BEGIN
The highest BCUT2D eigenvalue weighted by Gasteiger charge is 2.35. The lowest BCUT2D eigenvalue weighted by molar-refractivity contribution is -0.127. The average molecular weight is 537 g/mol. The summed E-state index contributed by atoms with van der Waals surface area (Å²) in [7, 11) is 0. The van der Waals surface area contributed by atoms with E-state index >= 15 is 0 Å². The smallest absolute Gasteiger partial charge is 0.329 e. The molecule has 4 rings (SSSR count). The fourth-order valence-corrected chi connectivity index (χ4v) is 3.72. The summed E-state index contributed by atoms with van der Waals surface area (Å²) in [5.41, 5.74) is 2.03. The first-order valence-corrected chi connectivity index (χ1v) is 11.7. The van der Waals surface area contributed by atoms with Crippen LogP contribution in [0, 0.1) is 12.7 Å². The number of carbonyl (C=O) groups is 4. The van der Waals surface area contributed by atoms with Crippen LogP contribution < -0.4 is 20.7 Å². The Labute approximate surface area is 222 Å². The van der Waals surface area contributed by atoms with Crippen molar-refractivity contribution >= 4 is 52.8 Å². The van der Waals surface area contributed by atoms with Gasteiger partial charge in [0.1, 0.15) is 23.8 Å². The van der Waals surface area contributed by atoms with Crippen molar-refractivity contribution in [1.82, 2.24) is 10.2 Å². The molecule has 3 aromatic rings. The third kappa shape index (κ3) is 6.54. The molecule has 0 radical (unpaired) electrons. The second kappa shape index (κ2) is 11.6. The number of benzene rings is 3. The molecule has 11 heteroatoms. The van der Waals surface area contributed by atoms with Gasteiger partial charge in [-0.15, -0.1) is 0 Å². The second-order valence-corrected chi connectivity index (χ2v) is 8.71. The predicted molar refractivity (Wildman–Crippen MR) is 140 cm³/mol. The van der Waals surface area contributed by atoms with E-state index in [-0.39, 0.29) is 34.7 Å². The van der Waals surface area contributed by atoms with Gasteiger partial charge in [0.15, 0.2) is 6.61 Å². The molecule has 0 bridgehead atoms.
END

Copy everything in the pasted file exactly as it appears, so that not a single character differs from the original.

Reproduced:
The highest BCUT2D eigenvalue weighted by Gasteiger charge is 2.35. The lowest BCUT2D eigenvalue weighted by molar-refractivity contribution is -0.127. The average molecular weight is 537 g/mol. The summed E-state index contributed by atoms with van der Waals surface area (Å²) in [7, 11) is 0. The van der Waals surface area contributed by atoms with E-state index >= 15 is 0 Å². The smallest absolute Gasteiger partial charge is 0.329 e. The molecule has 4 rings (SSSR count). The fourth-order valence-corrected chi connectivity index (χ4v) is 3.72. The summed E-state index contributed by atoms with van der Waals surface area (Å²) in [5.41, 5.74) is 2.03. The first-order valence-corrected chi connectivity index (χ1v) is 11.7. The van der Waals surface area contributed by atoms with Crippen LogP contribution in [0, 0.1) is 12.7 Å². The number of carbonyl (C=O) groups is 4. The van der Waals surface area contributed by atoms with Crippen LogP contribution < -0.4 is 20.7 Å². The Labute approximate surface area is 222 Å². The van der Waals surface area contributed by atoms with Crippen molar-refractivity contribution >= 4 is 52.8 Å². The van der Waals surface area contributed by atoms with Gasteiger partial charge in [0.1, 0.15) is 23.8 Å². The van der Waals surface area contributed by atoms with Crippen molar-refractivity contribution in [1.82, 2.24) is 10.2 Å². The molecule has 3 aromatic rings. The third kappa shape index (κ3) is 6.54. The molecule has 0 radical (unpaired) electrons. The second kappa shape index (κ2) is 11.6. The number of benzene rings is 3. The molecule has 11 heteroatoms. The van der Waals surface area contributed by atoms with Gasteiger partial charge in [-0.15, -0.1) is 0 Å². The second-order valence-corrected chi connectivity index (χ2v) is 8.71. The predicted molar refractivity (Wildman–Crippen MR) is 140 cm³/mol. The van der Waals surface area contributed by atoms with E-state index in [-0.39, 0.29) is 34.7 Å². The van der Waals surface area contributed by atoms with Gasteiger partial charge in [0.15, 0.2) is 6.61 Å². The molecule has 0 bridgehead atoms.